One of the bigger stories from all the trade rumors the Dodgers were involved with was the insistence that they would not trade Gavin Lux. Even when the name of Francisco Lindor was rumored, the Dodgers weren’t going to trade Lux.
Clearly, the Dodgers think very highly of him. Almost every prospect ranking has him as one of the top two to three prospects in baseball. Yet, when he was brought up in September of 2019, he started 19 games but only two against a left-handed starter. The Dodgers clinched the division early yet they pretty much platooned Lux.
Gavin Lux went yard in his first postseason AB. Doesn’t get sweeter than that. ? pic.twitter.com/57NSRwB08i
— Bleacher Report MLB (@BR_MLB) October 4, 2019
For the sake of argument, I am making an assumption that Lux will have a good spring and will break camp with the Dodgers. This article will look at some reasons why the Dodgers should not begin the season by platooning Gavin Lux.
2019 Minor League Numbers
While Gavin Lux started to blossom in 2018 he kicked it up to another level in 2019. He went from being the 82nd ranked prospect after 2018, according to MiLB Pipeline, to the 2nd overall prospect in baseball at the end of 2019.
Let’s look at his splits for the 2019 season at all levels.
As it can be seen in AA he was decent against lefties but the on-base and power numbers aren’t very close to his numbers against righties. In AAA the numbers from both types of pitchers were much closer. Lux only had 12 at-bats in the Major Leagues so the sample size is almost worthless.
The Dodgers have a lot of talent for the 2020 season. One issue with having a lot of talent is the Dodgers want to not let anyone rot on the bench. I have no problem with taking that approach. It has so much talent that it is possible that Gavin Lux could not open the season on the Major League roster if he has a bad Spring Training. However, even if this happens I would anticipate the same issues when he does make the team.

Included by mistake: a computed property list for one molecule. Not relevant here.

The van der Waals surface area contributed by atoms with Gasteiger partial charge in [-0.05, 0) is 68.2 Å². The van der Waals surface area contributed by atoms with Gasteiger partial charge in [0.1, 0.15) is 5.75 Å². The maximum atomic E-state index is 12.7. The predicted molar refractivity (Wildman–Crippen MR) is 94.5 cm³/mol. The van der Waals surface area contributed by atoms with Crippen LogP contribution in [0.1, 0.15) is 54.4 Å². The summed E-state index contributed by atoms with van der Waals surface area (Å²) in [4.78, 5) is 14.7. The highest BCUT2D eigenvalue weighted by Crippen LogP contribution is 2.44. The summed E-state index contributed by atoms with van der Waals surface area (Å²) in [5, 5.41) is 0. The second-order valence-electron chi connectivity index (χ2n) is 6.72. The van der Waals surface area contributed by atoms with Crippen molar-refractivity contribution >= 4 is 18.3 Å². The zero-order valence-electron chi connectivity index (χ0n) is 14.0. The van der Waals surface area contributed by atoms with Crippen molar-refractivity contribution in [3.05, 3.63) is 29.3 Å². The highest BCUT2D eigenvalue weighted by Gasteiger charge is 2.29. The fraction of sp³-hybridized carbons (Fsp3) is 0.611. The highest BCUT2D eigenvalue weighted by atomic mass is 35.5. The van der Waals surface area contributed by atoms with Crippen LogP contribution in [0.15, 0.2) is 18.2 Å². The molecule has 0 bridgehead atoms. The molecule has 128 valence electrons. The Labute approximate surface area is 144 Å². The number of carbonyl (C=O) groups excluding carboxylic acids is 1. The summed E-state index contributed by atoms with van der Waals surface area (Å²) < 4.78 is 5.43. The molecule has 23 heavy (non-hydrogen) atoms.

What I fear is that the management of the Dodgers will sacrifice at-bats for Lux against left-handers in the name of keeping everyone active. How the heck would he ever learn to hit lefties if he does not face them? It would be absurd to stunt the growth of the number 2 prospect in baseball in the name of getting everyone more playing time. Even further, in an easy division, why platoon him and stunt his development?
Some Possible Solutions
- It could be that Gavin Lux goes back down to AAA for part of the season.
- The Dodgers could go towards a more traditional lineup. The only place they should platoon is in left field with Joc Pederson and A.J. Pollock.
- Rest Lux once a week without regard to the starting pitcher. The Dodgers should easily win the division and there should not be any urgency to platoon other than left field.
Further thinking about the team leads me to think that there is no reason to continue the moving around of any of the main starters. Here is the initial starting lineup I see on Opening Day.
- C – Will Smith
- 1B – Max Muncy
- 2B – Gavin Lux
- SS – Corey Seager
- 3B – Justin Turner
- LF – Joc Pederson/A.J. Pollock
- CF – Cody Bellinger
- RF – Mookie Betts
The bench would consist of:
- Austin Barnes – C, 2B
- Chris Taylor – 2B, SS, OF
- Kiké Hernandez – Infield/Outfield
- Matt Beaty – 1B, 3B, LF
I would give each starter one game off per week but have them available for pinch-hitting. Will Smith, the catcher will need more days off. I would not have the starters shift around positions. The bench has talented players that should get 1-2 starts per week and enter other games in the later innings as the situation requires.
The Risk Is Low
Giving Gavin Lux a full opportunity to face left-handed pitching is a very low-risk gamble. He is well regarded for his work at the plate.
“He has a real maturity in the batter’s box I don’t think I’ve ever seen from someone that age.” - Andrew Friedman as quoted in the LA Times
With an advanced approach and an increasingly impactful swing, Lux projects as a consensus plus hitter with a chance to approach .300 in his best years and 20 or more home runs per season. - Baseball America
His first Major League home run was off of a lefty, Tanner Scott and the pitch Lux hit was a 99 MPH fastball.
Gavin Lux's first career home run was off a 99.1 mph fastball -- only the fourth time in the pitch-tracking era (since 2008) that a Dodgers player has homered off 99+ mph heat. pic.twitter.com/97n59zHnkA
— David Adler (@_dadler) September 11, 2019
Again, the Dodgers should easily win the division and there should be plenty of room to let Lux deal with the highs and lows of a baseball season. Dealing with various types of pitching is just another aspect of letting Lux develop.
Given that the Dodgers do the right thing and don't platoon Gavin Lux then it is up to him to prove himself. If it gets towards the end of the season and he doesn't hit left-handers well then go ahead and platoon him. Do you recall the Dodgers ended up platooning Cody Bellinger at the end of 2018? Look what Bellinger did in 2019 as he adapted at the plate to lefties. If Lux goes that route then that would be fine.
The Dodgers are a very smart organization and it would not surprise me if the Dodgers play Lux as the full-time second baseman right out of the box in 2020. Really, if they even have a notion of platooning him, then they should have traded him for Lindor. Turning him into a platoon player lowers his current value and his future value to the team. Gavin Lux can be a star so the Dodgers should give him every opportunity to fulfill his potential.